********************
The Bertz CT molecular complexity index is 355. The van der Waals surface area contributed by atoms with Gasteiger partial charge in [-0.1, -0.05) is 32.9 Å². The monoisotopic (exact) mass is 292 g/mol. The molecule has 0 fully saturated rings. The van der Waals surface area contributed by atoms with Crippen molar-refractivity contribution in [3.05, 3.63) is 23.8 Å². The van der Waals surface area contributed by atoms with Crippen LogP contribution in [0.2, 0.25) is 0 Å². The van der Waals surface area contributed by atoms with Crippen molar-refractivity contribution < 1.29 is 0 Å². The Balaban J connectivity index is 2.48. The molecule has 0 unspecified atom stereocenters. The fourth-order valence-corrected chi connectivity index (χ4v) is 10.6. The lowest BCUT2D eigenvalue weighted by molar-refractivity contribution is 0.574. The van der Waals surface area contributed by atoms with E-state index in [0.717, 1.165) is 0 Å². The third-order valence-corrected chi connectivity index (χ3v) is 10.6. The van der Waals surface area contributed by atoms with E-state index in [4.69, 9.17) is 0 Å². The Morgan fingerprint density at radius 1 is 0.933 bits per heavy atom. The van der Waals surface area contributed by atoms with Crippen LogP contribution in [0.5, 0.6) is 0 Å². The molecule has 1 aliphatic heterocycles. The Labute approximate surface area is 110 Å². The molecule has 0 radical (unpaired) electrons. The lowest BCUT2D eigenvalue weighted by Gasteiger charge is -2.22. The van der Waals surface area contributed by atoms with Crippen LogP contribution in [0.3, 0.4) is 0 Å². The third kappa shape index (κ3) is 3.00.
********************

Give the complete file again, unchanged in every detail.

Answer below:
The Bertz CT molecular complexity index is 355. The van der Waals surface area contributed by atoms with Gasteiger partial charge in [-0.1, -0.05) is 32.9 Å². The monoisotopic (exact) mass is 292 g/mol. The molecule has 0 fully saturated rings. The van der Waals surface area contributed by atoms with Crippen molar-refractivity contribution in [3.05, 3.63) is 23.8 Å². The van der Waals surface area contributed by atoms with Crippen LogP contribution in [0.2, 0.25) is 0 Å². The van der Waals surface area contributed by atoms with Crippen molar-refractivity contribution < 1.29 is 0 Å². The Balaban J connectivity index is 2.48. The molecule has 0 unspecified atom stereocenters. The fourth-order valence-corrected chi connectivity index (χ4v) is 10.6. The lowest BCUT2D eigenvalue weighted by molar-refractivity contribution is 0.574. The van der Waals surface area contributed by atoms with E-state index in [0.717, 1.165) is 0 Å². The third-order valence-corrected chi connectivity index (χ3v) is 10.6. The van der Waals surface area contributed by atoms with E-state index in [4.69, 9.17) is 0 Å². The Morgan fingerprint density at radius 1 is 0.933 bits per heavy atom. The van der Waals surface area contributed by atoms with Crippen LogP contribution in [0.5, 0.6) is 0 Å². The molecule has 1 aliphatic heterocycles. The Labute approximate surface area is 110 Å². The molecule has 0 radical (unpaired) electrons. The lowest BCUT2D eigenvalue weighted by Gasteiger charge is -2.22. The van der Waals surface area contributed by atoms with Crippen LogP contribution in [0.3, 0.4) is 0 Å². The third kappa shape index (κ3) is 3.00.